Simulation of Integrated Power Controllers from ON Semiconductor

Publish Date: Oct 06, 2013 | 1 Ratings | 5.00 out of 5 | Print

Overview

Analog designers rely on datasheets to define the specification of their circuit designs. Although datasheets include the specifications of a component and remain an indispensable resource, they lack information of how parts will behave within different configurations. This is why circuit simulation is a critical tool in the design flow to complement datasheets to provide the insight needed to improve design performance and reduce iterations. In this series of application notes, we review how NI Multisim and devices from semiconductor industry partners can use simulation to improve design performance.

Table of Contents

  1. Introduction
  2. 2W Isolated Bias Supply
  3. A Simple 12V, 22W Offline Forward Converter
  4. Conclusion

1. Introduction

NI Multisim is a powerful tool used to simulate and prototype power electronics of different ratings at  early  stages in the design flow. Engineers benefit from adding simulation to their approach especially if they have access to accurate models of AC/DC converters, switch-mode power supplies, and power controllers from leading semiconductor manufacturers. National Instruments works directly with semiconductor manufacturers to ensure that all models are validated to ensure simulation accuracy.

The simulation capabilities in Multisim enables circuit performance evaluation including critical characterization of DC ripples, transient responses, switching and conduction losses. By addressing or reviewing such data, an engineer can reduce the number of design iterations.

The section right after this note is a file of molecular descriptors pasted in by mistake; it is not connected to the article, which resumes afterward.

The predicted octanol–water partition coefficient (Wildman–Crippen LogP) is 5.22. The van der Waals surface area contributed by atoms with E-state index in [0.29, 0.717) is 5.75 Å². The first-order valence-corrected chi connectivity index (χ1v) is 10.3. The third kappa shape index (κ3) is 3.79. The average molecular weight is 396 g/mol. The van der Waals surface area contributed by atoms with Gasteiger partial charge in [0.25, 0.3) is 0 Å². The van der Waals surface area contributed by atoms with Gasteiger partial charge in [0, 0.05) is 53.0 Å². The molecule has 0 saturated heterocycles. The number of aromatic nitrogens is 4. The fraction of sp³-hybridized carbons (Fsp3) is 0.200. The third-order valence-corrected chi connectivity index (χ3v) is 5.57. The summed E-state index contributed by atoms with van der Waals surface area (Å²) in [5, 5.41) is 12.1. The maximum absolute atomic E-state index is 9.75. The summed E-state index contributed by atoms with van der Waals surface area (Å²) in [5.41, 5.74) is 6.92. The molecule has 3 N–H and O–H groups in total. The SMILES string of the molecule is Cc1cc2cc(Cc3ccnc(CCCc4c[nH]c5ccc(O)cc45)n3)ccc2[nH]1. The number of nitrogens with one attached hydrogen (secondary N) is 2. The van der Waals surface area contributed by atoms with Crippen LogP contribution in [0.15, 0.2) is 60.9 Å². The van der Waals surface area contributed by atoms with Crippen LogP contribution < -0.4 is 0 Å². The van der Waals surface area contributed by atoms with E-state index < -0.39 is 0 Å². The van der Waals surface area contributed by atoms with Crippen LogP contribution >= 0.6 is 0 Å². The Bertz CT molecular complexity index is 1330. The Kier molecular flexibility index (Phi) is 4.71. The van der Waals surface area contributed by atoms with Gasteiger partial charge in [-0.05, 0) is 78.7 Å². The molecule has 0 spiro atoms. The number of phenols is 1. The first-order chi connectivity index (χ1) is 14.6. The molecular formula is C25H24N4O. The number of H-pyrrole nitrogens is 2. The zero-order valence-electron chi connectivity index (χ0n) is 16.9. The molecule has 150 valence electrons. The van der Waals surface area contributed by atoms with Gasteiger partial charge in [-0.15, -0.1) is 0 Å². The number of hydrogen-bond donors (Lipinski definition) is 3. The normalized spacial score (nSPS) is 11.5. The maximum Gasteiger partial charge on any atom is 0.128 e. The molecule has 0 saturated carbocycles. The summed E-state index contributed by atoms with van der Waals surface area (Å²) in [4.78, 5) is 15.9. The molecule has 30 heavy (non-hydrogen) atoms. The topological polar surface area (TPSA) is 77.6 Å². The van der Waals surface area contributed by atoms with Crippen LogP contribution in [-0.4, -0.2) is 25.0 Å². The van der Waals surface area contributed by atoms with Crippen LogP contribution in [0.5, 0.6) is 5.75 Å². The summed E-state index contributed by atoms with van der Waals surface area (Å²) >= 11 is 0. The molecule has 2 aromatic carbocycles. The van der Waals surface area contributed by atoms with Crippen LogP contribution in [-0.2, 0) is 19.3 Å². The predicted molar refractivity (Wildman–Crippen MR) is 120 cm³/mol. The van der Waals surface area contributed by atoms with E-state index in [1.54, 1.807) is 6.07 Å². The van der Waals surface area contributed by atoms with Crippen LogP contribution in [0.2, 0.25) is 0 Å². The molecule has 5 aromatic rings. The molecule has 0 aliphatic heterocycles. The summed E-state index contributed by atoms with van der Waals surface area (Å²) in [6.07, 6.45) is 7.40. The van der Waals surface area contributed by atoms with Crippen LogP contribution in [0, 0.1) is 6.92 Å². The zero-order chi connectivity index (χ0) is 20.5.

This application note analyzes two example designs of an isolated 2 W bias supply circuit and a 12 V forward converter based on power supply controller parts from ON Semiconductor. This simulation approach in NI Multisim lead to an approach to optimize design performance of these circuits.

 

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2. 2W Isolated Bias Supply

In this application we begin with a  circuit that is a 2W bias supply that steps down an input range of 36 V to 78 V with an output of 12 V. This application is widely used in automotive circuits as well as telecommunications systems.

 

The circuit design is based on the NCP1030 device developed by ON Semiconductor, which is a highly integrated power switch circuit. The part symbol, model, and footprint are available in Multisim, and the theoretical background and design steps are explained in detail in ON Semiconductor application note AND8119/D.

 

The circuit schematic in the Multisim snippet (a PNG image that you can drag and drop into Multisim to directly load the design) shows the layout that includes new components of nonideal RLC models, rectifiers, and configurable transformers.

 

 

Figure 1. 48 V to 12 V Bias Supply in Multisim (drag and drop into Multisim to load the design)

 

The transient analysis of the design results is shown in below.

 

Figure 2. Transient Analysis Results of the 48 V to 12 V Bias Supply in Multisim